Hana Financial Group isn’t just building a new HQ—it’s out to remake the company’s workplace experience from the ground up. Forget the locked-down look and feel of many financial services firms. The company’s new office in Incheon, South Korea is being designed as a light-drenched, open space filled with greenery—a direct reflection of just how much the pandemic has changed the way people live and work.
Collaborating with U.S. architecture and design studio NBBJ, Hana Financial is putting the focus on not just the 2,800 employees who will work there, but also potential job candidates as well as the surrounding community. With the company’s decision to move out of central Seoul, the new digs could play a critical role in helping attract talent and build stronger ties to the so-called Hana Dream Town.
And that vision is driving project decisions, from the overall design to the choice of materials.
To give employees a renewed sense of agency about where and how they work, for example, the team is incorporating indoor and outdoor workspaces, including private alcoves and outdoor terraces. “Community stations” are meant to give employees a place to meet with and be mentored by leaders—a connection constrained during the pandemic.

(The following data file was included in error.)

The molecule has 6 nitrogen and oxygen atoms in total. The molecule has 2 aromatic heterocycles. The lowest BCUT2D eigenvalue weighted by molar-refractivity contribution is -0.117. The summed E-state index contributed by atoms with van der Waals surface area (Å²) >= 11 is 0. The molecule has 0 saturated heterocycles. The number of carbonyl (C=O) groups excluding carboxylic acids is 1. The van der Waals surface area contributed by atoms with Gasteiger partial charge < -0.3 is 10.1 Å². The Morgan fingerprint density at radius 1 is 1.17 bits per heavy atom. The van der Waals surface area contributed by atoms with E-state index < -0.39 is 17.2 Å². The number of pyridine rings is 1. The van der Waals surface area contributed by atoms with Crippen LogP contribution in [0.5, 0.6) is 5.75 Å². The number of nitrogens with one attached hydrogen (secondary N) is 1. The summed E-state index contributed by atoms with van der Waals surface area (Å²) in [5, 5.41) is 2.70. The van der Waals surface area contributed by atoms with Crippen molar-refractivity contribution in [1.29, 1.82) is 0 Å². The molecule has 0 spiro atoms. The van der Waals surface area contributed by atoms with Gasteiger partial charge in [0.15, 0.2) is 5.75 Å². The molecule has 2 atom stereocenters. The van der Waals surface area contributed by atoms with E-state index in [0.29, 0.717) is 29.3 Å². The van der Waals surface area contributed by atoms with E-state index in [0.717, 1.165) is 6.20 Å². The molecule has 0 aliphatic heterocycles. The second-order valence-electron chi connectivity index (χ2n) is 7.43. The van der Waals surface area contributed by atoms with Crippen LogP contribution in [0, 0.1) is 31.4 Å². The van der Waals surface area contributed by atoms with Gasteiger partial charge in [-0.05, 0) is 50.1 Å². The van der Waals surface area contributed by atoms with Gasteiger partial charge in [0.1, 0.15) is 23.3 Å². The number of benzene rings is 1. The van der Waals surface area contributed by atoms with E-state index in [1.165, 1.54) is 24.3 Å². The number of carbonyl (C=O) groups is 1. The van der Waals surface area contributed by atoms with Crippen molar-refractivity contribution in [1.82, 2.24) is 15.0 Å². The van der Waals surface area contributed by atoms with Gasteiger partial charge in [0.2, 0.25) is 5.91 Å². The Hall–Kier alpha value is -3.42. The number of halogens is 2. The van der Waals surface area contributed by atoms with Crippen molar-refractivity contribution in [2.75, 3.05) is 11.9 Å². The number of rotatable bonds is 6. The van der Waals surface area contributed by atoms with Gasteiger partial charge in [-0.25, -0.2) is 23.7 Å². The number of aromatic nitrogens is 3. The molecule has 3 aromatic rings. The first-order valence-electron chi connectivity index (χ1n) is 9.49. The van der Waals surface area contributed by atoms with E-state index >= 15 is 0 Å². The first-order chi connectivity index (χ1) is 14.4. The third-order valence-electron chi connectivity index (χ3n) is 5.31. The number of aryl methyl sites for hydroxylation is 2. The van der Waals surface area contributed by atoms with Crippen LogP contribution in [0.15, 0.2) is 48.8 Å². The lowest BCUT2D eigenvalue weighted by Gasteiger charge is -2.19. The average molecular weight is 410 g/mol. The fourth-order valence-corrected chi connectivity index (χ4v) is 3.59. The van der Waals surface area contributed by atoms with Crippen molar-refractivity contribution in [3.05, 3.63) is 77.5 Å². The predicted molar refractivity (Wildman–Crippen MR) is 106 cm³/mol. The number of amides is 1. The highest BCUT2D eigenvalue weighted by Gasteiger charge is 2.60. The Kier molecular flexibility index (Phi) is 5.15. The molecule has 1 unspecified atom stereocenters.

But the building’s statement piece is the large and open lobby, where the team is eschewing cold stone and opting instead for carved and rounded wood in light tones.
“The intention is to look softer, more open and more welcoming,” Robert Mankin, NBBJ’s partner in charge of workplace design, told the Korea JoongAng Daily. “Usually financial institutions are very grand, they use stone, because they are permanent … [but] that can be very cold and unwelcoming.”
To further foster that sense of community, the team will include a glass observation deck for social activities and nighttime experiences—making the building a destination during the day and at night.
Adding an element of biophilia to foster wellness, designers will include a 12-story public ribbon park that will loop its way up the building, dotting the environment with green space and pedestrian pathways. Sculptural landforms, plazas and a lower-level atrium will offer workers the chance to take a break (or a breath of fresh air) during the workday. And windows—that actually open—will ventilate the building and allow greenery and plants into the space to enhance employee health.
“We believe that through workspace design, employees can leave the office feeling better than when they arrive, that the office isn’t just a place to work, it’s actually a place in which you can be restored,” Mankin said.
Construction of the headquarters is set to begin this year, with completion slated for 2024.